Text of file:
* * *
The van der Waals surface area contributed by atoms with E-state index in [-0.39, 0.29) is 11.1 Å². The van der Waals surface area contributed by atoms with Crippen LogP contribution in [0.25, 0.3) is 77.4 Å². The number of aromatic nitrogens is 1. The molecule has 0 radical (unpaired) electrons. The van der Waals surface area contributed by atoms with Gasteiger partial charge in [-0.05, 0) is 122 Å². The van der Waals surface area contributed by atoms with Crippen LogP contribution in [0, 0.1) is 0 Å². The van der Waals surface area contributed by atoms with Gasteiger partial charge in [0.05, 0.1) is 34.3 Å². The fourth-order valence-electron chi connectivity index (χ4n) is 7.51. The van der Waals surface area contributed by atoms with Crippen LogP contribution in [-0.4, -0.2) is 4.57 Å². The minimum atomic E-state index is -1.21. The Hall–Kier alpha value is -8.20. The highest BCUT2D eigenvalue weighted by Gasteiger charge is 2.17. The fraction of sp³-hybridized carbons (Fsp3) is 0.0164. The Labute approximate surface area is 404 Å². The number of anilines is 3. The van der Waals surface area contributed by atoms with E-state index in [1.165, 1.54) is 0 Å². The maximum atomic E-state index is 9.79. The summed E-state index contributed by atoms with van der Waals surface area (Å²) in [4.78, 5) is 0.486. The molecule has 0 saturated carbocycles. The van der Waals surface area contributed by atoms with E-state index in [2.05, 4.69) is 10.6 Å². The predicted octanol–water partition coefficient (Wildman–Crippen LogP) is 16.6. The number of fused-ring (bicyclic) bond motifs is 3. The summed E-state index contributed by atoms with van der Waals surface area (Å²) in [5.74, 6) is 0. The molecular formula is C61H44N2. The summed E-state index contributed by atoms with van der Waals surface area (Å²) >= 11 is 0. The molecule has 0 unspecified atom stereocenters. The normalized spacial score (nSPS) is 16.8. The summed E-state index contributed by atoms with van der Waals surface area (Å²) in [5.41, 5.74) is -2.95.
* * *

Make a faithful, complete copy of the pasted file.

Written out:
The van der Waals surface area contributed by atoms with E-state index in [-0.39, 0.29) is 11.1 Å². The van der Waals surface area contributed by atoms with Crippen LogP contribution in [0.25, 0.3) is 77.4 Å². The number of aromatic nitrogens is 1. The molecule has 0 radical (unpaired) electrons. The van der Waals surface area contributed by atoms with Gasteiger partial charge in [-0.05, 0) is 122 Å². The van der Waals surface area contributed by atoms with Crippen LogP contribution in [0, 0.1) is 0 Å². The van der Waals surface area contributed by atoms with Gasteiger partial charge in [0.05, 0.1) is 34.3 Å². The fourth-order valence-electron chi connectivity index (χ4n) is 7.51. The van der Waals surface area contributed by atoms with Crippen LogP contribution in [-0.4, -0.2) is 4.57 Å². The minimum atomic E-state index is -1.21. The Hall–Kier alpha value is -8.20. The highest BCUT2D eigenvalue weighted by Gasteiger charge is 2.17. The fraction of sp³-hybridized carbons (Fsp3) is 0.0164. The Labute approximate surface area is 404 Å². The number of anilines is 3. The van der Waals surface area contributed by atoms with E-state index in [1.165, 1.54) is 0 Å². The maximum atomic E-state index is 9.79. The summed E-state index contributed by atoms with van der Waals surface area (Å²) in [4.78, 5) is 0.486. The molecule has 0 saturated carbocycles. The van der Waals surface area contributed by atoms with E-state index in [2.05, 4.69) is 10.6 Å². The predicted octanol–water partition coefficient (Wildman–Crippen LogP) is 16.6. The number of fused-ring (bicyclic) bond motifs is 3. The summed E-state index contributed by atoms with van der Waals surface area (Å²) in [5.74, 6) is 0. The molecular formula is C61H44N2. The summed E-state index contributed by atoms with van der Waals surface area (Å²) >= 11 is 0. The molecule has 0 unspecified atom stereocenters. The normalized spacial score (nSPS) is 16.8. The summed E-state index contributed by atoms with van der Waals surface area (Å²) in [5.41, 5.74) is -2.95.